In an era where a Gillette could be lambasted for releasing an ad telling men to be better people, an article in Monitor on Psychology, the magazine of the American Psychological Association, backs up the popular razor brand’s views.
For the first time in the APA’s history, they have opted to release guidelines to help psychologists who work with men and boys: and one of the big takeaways is that “traditional masculinity,” also known as “toxic masculinity,” is hurting boys and men.
The notion of “toxic masculinity” refers specifically to the hyper-masculinized concepts one sees in some circles, pushing for males to never show any signs of weakness of emotion, and avoid anything with even the slightest taint of femininity.
The practice of constantly policing one’s self is harming men and boys, says the APA.
“Socialization for conforming to traditional masculinity ideology has been shown to limit males’ psychological development, constrain their behavior, result in gender role strain and gender role conflict, and negatively influence mental health and physical health,” reads the article.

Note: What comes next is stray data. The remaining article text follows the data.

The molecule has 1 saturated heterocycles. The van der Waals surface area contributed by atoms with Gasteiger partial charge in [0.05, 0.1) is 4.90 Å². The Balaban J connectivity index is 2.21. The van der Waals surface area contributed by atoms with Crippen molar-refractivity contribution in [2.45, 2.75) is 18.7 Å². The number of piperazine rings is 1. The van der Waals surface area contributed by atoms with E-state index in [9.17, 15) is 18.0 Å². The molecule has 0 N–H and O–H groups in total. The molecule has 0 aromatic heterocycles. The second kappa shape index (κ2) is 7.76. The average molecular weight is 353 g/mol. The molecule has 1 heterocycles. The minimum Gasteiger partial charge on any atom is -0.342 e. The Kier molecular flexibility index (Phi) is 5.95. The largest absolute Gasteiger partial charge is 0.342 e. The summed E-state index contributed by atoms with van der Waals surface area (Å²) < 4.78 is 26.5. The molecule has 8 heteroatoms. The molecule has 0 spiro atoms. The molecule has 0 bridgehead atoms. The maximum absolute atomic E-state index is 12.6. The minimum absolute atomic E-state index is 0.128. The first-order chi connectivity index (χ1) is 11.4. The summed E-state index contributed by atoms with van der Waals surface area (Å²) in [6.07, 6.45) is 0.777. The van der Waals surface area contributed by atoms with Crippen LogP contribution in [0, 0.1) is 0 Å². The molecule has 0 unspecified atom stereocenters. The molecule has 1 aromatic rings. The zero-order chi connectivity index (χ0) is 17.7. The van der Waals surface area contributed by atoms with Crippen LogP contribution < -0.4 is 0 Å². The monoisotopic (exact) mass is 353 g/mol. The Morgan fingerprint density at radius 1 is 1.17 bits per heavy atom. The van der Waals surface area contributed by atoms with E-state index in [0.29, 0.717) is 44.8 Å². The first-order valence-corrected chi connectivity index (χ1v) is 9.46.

While men remain a dominant force both in the workplace and government, they’re also leading in far more unfortunate ways: men are behind 90% of the homicides in the United States, and also make up 77% of its victims. Violent crimes are also more likely to affect men overall.
The life expectancy of men is 4.9 years less than women, and are 3.5 times more likely to take their own lives.
Boys, too, lead the way in attention-deficit hyperactivity disorder (ADHD) diagnoses, and are also likely to be punished more severely at school.
The APA has said that it is “constricted notions of masculinity” that is leading to an increase in a number of negative acts, saying that it, “may influence boys to direct a great deal of their energy into disruptive behaviors such as bullying, homosexual taunting, and sexual harassment rather than healthy academic and extracurricular activities.”
The guidelines are challenging psychologists to examine their own biases and values when they assist male patients, allowing them to be better advocates in the mental health of their patients.